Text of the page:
Microsoft to support fewer IE versions
Microsoft has started a 17-month campaign to upgrade customers to the newest version of Internet Explorer
By Tim Greene | Network World US | Published: 09:54, 13 August 2014
Microsoft has started a 17-month campaign to upgrade customers to the newest version of Internet Explorer that their operating systems will support, which should make it simpler for the company to keep the browser secure because it will have fewer versions to deal with.
On Jan. 12, 2016 Microsoft will drop support for all but the current browser versions. The versions can be automatically upgraded via Windows Update, which is the route the company recommends.
Commercial customers should test the latest upgrades for compatibility with their apps and configurations and then install them as soon as possible, the company recommends.
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After the cutoff date, Microsoft will support only the following pairings of desktop operating systems and IE versions: Windows Vista SP2 and IE9; Windows 7 SP1 and IE11; Windows 8.1 and IE 11.
It will support these pairings of Windows Server with IE: Windows Server 2008 SP2 and IE9; Windows Server 2008 R2 SP1 and IE 11; Windows Server 2012 and IE 10; Windows Server 2012 R2 and IE 11.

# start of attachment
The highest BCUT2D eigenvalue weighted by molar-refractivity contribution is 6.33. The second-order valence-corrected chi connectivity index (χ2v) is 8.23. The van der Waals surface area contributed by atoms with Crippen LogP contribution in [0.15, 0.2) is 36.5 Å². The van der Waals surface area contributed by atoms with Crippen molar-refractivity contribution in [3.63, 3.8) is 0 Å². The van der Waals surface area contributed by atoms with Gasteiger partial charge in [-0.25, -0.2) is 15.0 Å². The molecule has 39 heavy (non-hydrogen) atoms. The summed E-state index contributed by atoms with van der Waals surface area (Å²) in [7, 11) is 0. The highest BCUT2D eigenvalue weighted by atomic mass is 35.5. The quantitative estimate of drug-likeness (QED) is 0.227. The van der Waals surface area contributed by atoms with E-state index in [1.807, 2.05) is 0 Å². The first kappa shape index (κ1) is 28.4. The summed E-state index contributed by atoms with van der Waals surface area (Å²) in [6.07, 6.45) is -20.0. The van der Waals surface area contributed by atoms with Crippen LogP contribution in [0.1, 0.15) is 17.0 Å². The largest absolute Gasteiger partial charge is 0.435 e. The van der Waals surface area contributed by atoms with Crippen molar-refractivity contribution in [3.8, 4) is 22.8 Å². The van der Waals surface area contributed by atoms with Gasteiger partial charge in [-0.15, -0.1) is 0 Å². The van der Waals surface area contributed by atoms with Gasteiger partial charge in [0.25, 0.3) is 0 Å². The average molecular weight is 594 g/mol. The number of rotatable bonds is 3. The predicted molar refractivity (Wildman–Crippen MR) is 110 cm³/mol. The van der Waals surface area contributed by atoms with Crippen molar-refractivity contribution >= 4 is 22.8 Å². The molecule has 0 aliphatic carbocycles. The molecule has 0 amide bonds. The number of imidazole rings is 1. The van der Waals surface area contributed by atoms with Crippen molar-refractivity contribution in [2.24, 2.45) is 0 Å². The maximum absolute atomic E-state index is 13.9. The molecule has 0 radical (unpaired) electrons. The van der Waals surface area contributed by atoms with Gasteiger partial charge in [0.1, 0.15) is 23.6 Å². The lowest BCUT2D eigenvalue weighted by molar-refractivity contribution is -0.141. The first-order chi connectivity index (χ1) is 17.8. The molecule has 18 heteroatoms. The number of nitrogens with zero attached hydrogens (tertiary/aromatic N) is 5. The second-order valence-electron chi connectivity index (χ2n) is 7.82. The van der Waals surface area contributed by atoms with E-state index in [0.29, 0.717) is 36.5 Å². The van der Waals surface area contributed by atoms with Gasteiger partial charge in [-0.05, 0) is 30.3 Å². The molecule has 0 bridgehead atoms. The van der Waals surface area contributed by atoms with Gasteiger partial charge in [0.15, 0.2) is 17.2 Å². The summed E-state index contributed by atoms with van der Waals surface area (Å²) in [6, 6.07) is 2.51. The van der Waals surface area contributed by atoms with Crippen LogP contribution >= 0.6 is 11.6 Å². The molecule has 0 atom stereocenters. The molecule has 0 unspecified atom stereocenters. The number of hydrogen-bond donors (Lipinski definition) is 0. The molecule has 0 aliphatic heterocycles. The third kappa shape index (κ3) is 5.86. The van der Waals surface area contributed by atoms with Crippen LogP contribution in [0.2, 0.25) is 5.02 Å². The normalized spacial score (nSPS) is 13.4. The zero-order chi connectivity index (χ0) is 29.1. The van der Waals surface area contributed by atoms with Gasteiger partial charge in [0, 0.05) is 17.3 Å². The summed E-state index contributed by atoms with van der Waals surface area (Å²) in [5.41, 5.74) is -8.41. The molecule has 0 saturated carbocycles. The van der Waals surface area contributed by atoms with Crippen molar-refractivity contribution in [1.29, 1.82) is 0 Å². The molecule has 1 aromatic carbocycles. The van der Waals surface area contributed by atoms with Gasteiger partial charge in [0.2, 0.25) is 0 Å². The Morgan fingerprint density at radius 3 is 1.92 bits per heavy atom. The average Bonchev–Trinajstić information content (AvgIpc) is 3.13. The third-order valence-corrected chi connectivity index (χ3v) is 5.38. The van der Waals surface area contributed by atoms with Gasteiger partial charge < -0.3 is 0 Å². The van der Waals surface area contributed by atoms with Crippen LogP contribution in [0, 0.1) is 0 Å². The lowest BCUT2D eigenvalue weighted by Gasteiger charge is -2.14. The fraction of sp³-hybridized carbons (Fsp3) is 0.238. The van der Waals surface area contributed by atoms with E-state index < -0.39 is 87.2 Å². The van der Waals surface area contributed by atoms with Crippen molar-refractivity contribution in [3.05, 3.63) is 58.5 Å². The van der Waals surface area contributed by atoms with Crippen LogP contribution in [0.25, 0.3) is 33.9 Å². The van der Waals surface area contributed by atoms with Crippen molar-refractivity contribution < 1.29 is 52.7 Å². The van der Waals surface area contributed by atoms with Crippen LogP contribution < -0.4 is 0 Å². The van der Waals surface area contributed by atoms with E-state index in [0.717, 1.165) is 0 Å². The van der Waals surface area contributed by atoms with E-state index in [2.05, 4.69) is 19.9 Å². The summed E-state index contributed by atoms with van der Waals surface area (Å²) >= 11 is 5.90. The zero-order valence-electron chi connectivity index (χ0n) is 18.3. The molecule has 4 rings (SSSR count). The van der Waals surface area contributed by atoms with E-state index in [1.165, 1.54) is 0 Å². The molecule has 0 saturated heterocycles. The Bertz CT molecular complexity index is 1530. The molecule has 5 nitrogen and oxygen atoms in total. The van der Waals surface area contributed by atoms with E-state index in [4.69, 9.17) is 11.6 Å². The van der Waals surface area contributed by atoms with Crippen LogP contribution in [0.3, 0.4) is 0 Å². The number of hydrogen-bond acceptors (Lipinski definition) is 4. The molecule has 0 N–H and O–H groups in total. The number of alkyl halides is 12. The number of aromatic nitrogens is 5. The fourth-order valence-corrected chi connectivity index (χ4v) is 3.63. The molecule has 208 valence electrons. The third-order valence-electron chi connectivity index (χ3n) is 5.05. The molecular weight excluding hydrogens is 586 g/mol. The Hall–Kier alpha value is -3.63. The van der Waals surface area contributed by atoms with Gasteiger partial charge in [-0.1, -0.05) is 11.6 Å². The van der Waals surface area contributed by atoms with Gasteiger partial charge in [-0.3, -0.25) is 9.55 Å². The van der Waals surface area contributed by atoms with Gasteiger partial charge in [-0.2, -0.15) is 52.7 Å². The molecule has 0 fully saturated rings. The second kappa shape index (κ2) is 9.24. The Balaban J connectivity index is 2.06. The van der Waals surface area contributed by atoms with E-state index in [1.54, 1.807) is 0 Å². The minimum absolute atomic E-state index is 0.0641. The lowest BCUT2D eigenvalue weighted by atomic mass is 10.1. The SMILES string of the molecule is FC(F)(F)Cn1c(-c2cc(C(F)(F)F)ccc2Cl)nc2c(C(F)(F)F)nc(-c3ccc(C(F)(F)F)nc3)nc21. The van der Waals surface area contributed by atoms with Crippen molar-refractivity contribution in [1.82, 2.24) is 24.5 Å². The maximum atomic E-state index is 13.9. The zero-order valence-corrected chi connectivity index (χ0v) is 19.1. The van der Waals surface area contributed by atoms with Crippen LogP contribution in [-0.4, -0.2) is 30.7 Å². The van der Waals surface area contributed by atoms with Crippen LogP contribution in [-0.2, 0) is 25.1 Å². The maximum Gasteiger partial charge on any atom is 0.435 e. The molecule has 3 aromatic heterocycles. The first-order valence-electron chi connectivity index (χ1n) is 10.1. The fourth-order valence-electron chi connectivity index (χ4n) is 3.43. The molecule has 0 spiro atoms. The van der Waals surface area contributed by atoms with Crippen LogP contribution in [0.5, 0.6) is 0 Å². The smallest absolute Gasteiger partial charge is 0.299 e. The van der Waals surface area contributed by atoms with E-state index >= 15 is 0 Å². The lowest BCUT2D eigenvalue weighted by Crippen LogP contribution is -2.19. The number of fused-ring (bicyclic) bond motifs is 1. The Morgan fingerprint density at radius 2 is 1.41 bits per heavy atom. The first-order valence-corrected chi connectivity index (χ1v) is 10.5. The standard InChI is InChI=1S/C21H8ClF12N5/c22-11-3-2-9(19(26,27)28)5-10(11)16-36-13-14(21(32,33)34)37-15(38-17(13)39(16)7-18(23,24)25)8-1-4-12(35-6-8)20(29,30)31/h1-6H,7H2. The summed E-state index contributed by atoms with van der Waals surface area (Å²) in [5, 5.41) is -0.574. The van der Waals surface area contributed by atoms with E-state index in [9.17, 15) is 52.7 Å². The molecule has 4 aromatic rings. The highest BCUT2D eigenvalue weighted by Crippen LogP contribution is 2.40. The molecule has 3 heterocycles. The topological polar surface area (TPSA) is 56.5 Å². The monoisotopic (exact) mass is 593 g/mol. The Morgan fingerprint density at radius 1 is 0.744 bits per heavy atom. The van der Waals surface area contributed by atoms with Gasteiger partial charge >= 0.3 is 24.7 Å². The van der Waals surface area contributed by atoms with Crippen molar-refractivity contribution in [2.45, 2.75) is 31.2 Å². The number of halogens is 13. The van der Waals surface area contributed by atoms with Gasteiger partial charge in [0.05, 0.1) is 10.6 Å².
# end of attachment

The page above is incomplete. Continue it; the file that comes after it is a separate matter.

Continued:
In addition to reducing the number of browser versions it supports, the new rules will have benefits for end users and developers, Microsoft's director of Internet Explorer Roger Capriotti says in a blog post.
Top of the list is better security because newer browsers have newer security features built in. Capriotti cites NSS Labs statistics that protection against malicious software was 69% effective with IE8 in 2009, but was 99% for IE11.
In addition, the newer browsers are faster and support newer Web standards, making them able to fully display apps and Web sites that incorporate these new standards. That's a help to Web site developers as well as Web app developers because they can use modern standards without having to worry so much about how they will work with earlier versions that don't support those standards, he says.
Capriotti's post includes links to services that can help businesses migrate.
Tim Greene covers Microsoft and unified communications for Network World and writes the Mostly Microsoft blog. Reach him at firstname.lastname@example.org and follow him on Twitter@Tim_Greene.